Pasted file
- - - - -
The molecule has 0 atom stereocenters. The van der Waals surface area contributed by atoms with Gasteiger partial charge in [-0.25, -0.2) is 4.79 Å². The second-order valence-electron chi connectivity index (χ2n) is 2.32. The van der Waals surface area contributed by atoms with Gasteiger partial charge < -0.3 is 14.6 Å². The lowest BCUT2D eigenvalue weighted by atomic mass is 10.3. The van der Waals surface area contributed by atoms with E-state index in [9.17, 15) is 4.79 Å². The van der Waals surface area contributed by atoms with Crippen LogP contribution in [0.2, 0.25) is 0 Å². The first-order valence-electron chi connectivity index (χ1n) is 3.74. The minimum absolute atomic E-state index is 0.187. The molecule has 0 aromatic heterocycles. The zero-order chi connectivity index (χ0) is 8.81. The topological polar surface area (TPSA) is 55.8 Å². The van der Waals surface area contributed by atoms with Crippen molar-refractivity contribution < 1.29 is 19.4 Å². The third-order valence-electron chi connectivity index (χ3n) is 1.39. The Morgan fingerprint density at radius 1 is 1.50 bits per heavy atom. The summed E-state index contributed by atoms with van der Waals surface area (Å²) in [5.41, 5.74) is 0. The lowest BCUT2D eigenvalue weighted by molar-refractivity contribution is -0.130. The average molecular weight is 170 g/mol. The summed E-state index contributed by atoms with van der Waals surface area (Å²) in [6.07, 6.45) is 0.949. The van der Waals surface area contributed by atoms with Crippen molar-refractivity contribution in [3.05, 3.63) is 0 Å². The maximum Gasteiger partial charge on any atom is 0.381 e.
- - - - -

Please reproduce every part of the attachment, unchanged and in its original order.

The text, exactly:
The molecule has 0 atom stereocenters. The van der Waals surface area contributed by atoms with Gasteiger partial charge in [-0.25, -0.2) is 4.79 Å². The second-order valence-electron chi connectivity index (χ2n) is 2.32. The van der Waals surface area contributed by atoms with Gasteiger partial charge < -0.3 is 14.6 Å². The lowest BCUT2D eigenvalue weighted by atomic mass is 10.3. The van der Waals surface area contributed by atoms with E-state index in [9.17, 15) is 4.79 Å². The van der Waals surface area contributed by atoms with Crippen LogP contribution in [0.2, 0.25) is 0 Å². The first-order valence-electron chi connectivity index (χ1n) is 3.74. The minimum absolute atomic E-state index is 0.187. The molecule has 0 aromatic heterocycles. The zero-order chi connectivity index (χ0) is 8.81. The topological polar surface area (TPSA) is 55.8 Å². The van der Waals surface area contributed by atoms with Crippen molar-refractivity contribution < 1.29 is 19.4 Å². The third-order valence-electron chi connectivity index (χ3n) is 1.39. The Morgan fingerprint density at radius 1 is 1.50 bits per heavy atom. The summed E-state index contributed by atoms with van der Waals surface area (Å²) in [5.41, 5.74) is 0. The lowest BCUT2D eigenvalue weighted by molar-refractivity contribution is -0.130. The average molecular weight is 170 g/mol. The summed E-state index contributed by atoms with van der Waals surface area (Å²) in [6.07, 6.45) is 0.949. The van der Waals surface area contributed by atoms with Crippen molar-refractivity contribution in [3.05, 3.63) is 0 Å². The maximum Gasteiger partial charge on any atom is 0.381 e.